Past Reviews

Broadway Reviews

Oh, Hello on Broadway

Theatre Review by Matthew Murray - October 10, 2016

A Nick Kroll and John Mulaney production of Oh, Hello on Broadway. Directed by Alex Timbers. Scenic design by Scott Pask. Costume consultant Emily Rebholz. Lighting design by Jake Degroot. Sound design by M.L. Dogg. Nightmare effect design by Basil Twist. Movement consultant Patrick McCollum. Wig consultant Leah Loukas. Makeup by Annamarie Tendler Mulaney. Cast: Nick Kroll and John Mulaney.
Theatre: Lyceum Theatre, 149 West 45th Street between Broadway and 6th Avenue
Tickets: Telecharge

Nick Kroll and John Mulaney
Photo by Joan Marcus

Let's get a few things straight right off the bat. Nick Kroll and John Mulaney, who wrote and are starring in Oh, Hello on Broadway, which just opened at the Lyceum, are utterly unconvincing playing their septuagenarian characters. The script could not be more repetitive and on-the-nose. The whole thing is a waste of the prodigious talents of Alex Timbers, who for some unfathomable reason is the billed director. There is no drama whatsoever. For that matter, the entire 100-minute evening is pointless, and evinces no socially or theatrically redeeming value I could detect.

And yet I loved every single second of it.

This isn't because my affection for it, Kroll, and Mulaney was kindled on the Comedy Central series Kroll Show (2013 to 2015), where this content originally debuted in short-sketch form. It's because, despite its innumerable failings, it is insanely hilarious. And, considering that it never for a moment wants to be anything else, and that everything everyone involved does with it is in pursuit of that goal and no other, it unfurls with the unshakable confidence of a no-holds-barred success—and, in turn, becomes one.

How, then, to explain what happens (to the extent such a thing is even possible) without giving away the myriad delights on offer? The short, clean version, I suppose, is that George St. Geegland (Mulaney) has written a play for himself and Gil Faizon (Nick Kroll), to star in. It's a semi-autobiographical piece about the decades of friendship of these "two legendary bachelors who live on the Upper West Side," or, as George puts it, "the coffee breath of neighborhoods." It touches on their successes (their interview show, Too Much Tuna), their failures (Gil lost out on an audition that would have made him the voice of CBS, for reasons that won't shock anyone with ears), and their love of theatre, which manifests itself in everything from its embracing of tropes like one-sided phone calls and montages to nonsensical curtain lines.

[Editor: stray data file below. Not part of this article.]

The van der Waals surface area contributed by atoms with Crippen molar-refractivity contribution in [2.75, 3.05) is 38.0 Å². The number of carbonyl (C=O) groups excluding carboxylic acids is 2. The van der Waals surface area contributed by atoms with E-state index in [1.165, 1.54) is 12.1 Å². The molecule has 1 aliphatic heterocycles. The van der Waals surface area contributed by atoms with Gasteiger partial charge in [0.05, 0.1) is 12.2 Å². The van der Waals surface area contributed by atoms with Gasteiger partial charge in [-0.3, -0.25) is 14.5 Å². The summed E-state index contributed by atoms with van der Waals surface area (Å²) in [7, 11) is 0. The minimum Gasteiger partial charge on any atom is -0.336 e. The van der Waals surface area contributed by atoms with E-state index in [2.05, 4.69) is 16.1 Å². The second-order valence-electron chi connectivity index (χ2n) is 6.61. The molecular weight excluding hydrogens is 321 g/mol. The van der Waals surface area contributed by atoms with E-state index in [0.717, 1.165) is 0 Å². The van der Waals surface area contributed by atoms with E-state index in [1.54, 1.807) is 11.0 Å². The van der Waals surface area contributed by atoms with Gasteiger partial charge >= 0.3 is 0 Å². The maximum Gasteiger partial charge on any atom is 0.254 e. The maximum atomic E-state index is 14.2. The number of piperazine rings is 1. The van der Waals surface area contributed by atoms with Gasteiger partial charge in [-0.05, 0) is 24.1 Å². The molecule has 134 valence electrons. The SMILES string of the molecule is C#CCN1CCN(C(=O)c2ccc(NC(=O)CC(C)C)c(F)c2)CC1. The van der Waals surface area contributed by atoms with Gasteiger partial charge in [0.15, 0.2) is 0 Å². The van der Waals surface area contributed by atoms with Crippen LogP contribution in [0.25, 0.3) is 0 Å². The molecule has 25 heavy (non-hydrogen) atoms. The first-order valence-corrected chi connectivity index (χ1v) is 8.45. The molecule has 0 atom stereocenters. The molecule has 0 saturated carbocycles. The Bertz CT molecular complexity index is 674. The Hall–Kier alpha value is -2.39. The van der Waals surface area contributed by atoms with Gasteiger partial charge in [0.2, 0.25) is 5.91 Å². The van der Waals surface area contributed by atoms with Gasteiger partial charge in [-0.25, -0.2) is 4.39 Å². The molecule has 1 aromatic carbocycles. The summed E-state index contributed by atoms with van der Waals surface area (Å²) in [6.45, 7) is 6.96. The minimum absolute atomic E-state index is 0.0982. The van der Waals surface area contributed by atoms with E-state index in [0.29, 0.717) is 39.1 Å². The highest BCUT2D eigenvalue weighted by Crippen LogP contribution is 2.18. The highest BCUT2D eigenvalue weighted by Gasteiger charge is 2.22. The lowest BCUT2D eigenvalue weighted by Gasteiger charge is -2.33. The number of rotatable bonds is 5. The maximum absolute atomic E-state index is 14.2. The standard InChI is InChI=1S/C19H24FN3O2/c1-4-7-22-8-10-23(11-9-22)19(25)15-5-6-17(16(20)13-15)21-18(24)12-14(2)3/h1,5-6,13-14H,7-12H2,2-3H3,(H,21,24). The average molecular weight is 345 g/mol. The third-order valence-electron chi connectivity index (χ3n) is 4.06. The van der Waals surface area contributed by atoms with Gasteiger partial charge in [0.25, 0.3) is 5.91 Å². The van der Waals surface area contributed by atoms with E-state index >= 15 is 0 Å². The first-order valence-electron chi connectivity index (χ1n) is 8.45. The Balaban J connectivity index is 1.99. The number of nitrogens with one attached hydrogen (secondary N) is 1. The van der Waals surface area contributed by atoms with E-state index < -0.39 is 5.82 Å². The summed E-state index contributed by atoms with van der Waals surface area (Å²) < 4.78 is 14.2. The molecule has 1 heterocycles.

John Mulaney and Nick Kroll
Photo by Joan Marcus

But any concept of plot—and, heaven help you, any attempt to follow it—is largely ignored. (Giant anthropomorphic tuna sandwiches have that effect on plays, whether they mean to or not.) What comes across instead is pure, unbridled fun within a crazy framework that plays games with everything from words to your expectations to the set itself (which, designed by Scott Pask, is an intentionally incongruous mélange of elements from shows like A Raisin in the Sun, Steel Magnolias, and The Pillowman). Just about as soon as you think you have things figured out, the rules change and you're spinning off in some new ridiculous direction.